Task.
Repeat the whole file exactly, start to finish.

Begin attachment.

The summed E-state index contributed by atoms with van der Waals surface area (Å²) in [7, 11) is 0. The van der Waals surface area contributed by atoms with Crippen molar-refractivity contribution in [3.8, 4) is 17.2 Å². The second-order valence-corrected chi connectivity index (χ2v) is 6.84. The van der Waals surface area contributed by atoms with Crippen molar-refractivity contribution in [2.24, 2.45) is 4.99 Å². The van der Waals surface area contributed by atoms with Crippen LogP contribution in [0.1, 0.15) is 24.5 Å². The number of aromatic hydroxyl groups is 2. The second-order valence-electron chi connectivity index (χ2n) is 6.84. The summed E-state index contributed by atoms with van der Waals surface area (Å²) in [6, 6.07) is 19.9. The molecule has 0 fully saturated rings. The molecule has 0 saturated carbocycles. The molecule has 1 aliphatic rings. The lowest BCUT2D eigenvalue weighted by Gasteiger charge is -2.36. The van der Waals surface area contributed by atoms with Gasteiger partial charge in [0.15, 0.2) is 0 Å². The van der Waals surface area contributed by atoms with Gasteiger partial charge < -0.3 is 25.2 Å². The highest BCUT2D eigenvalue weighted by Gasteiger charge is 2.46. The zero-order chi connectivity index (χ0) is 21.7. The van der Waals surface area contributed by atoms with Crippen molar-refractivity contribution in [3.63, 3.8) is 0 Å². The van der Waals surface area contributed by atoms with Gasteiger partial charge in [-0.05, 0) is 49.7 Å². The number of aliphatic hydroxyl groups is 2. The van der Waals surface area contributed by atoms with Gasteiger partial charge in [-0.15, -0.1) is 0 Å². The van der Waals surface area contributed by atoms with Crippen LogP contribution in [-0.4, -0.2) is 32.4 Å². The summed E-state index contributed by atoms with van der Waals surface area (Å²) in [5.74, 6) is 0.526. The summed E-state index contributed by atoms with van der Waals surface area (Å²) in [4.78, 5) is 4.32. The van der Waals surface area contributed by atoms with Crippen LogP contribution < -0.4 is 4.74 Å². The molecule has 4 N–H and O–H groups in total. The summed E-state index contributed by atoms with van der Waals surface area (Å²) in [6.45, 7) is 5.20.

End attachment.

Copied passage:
The summed E-state index contributed by atoms with van der Waals surface area (Å²) in [7, 11) is 0. The van der Waals surface area contributed by atoms with Crippen molar-refractivity contribution in [3.8, 4) is 17.2 Å². The second-order valence-corrected chi connectivity index (χ2v) is 6.84. The van der Waals surface area contributed by atoms with Crippen molar-refractivity contribution in [2.24, 2.45) is 4.99 Å². The van der Waals surface area contributed by atoms with Crippen LogP contribution in [0.1, 0.15) is 24.5 Å². The number of aromatic hydroxyl groups is 2. The second-order valence-electron chi connectivity index (χ2n) is 6.84. The summed E-state index contributed by atoms with van der Waals surface area (Å²) in [6, 6.07) is 19.9. The molecule has 0 fully saturated rings. The molecule has 0 saturated carbocycles. The molecule has 1 aliphatic rings. The lowest BCUT2D eigenvalue weighted by Gasteiger charge is -2.36. The van der Waals surface area contributed by atoms with Gasteiger partial charge in [0.15, 0.2) is 0 Å². The van der Waals surface area contributed by atoms with Gasteiger partial charge < -0.3 is 25.2 Å². The highest BCUT2D eigenvalue weighted by Gasteiger charge is 2.46. The zero-order chi connectivity index (χ0) is 21.7. The van der Waals surface area contributed by atoms with Crippen molar-refractivity contribution in [3.63, 3.8) is 0 Å². The van der Waals surface area contributed by atoms with Gasteiger partial charge in [-0.05, 0) is 49.7 Å². The number of aliphatic hydroxyl groups is 2. The van der Waals surface area contributed by atoms with Gasteiger partial charge in [-0.15, -0.1) is 0 Å². The van der Waals surface area contributed by atoms with Crippen LogP contribution in [-0.4, -0.2) is 32.4 Å². The summed E-state index contributed by atoms with van der Waals surface area (Å²) in [5.74, 6) is 0.526. The summed E-state index contributed by atoms with van der Waals surface area (Å²) in [4.78, 5) is 4.32. The van der Waals surface area contributed by atoms with Crippen LogP contribution < -0.4 is 4.74 Å². The molecule has 4 N–H and O–H groups in total. The summed E-state index contributed by atoms with van der Waals surface area (Å²) in [6.45, 7) is 5.20.